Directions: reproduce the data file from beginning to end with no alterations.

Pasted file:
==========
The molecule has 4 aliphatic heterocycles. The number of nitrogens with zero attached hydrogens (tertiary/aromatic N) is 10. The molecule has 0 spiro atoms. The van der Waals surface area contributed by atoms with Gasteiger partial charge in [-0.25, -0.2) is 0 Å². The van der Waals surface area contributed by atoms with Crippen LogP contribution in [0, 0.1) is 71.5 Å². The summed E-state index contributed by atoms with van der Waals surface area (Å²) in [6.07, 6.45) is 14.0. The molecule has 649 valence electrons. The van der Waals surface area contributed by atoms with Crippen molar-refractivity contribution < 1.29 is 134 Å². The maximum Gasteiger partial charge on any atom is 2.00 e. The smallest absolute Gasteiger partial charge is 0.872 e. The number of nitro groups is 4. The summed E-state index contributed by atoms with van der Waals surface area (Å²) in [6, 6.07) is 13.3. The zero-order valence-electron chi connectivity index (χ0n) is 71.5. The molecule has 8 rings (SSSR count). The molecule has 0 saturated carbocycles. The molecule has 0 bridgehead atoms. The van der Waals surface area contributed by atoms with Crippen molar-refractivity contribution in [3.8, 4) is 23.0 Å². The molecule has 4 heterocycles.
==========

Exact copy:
The molecule has 4 aliphatic heterocycles. The number of nitrogens with zero attached hydrogens (tertiary/aromatic N) is 10. The molecule has 0 spiro atoms. The van der Waals surface area contributed by atoms with Gasteiger partial charge in [-0.25, -0.2) is 0 Å². The van der Waals surface area contributed by atoms with Crippen LogP contribution in [0, 0.1) is 71.5 Å². The summed E-state index contributed by atoms with van der Waals surface area (Å²) in [6.07, 6.45) is 14.0. The molecule has 649 valence electrons. The van der Waals surface area contributed by atoms with Crippen molar-refractivity contribution < 1.29 is 134 Å². The maximum Gasteiger partial charge on any atom is 2.00 e. The smallest absolute Gasteiger partial charge is 0.872 e. The number of nitro groups is 4. The summed E-state index contributed by atoms with van der Waals surface area (Å²) in [6, 6.07) is 13.3. The zero-order valence-electron chi connectivity index (χ0n) is 71.5. The molecule has 8 rings (SSSR count). The molecule has 0 saturated carbocycles. The molecule has 0 bridgehead atoms. The van der Waals surface area contributed by atoms with Crippen molar-refractivity contribution in [3.8, 4) is 23.0 Å². The molecule has 4 heterocycles.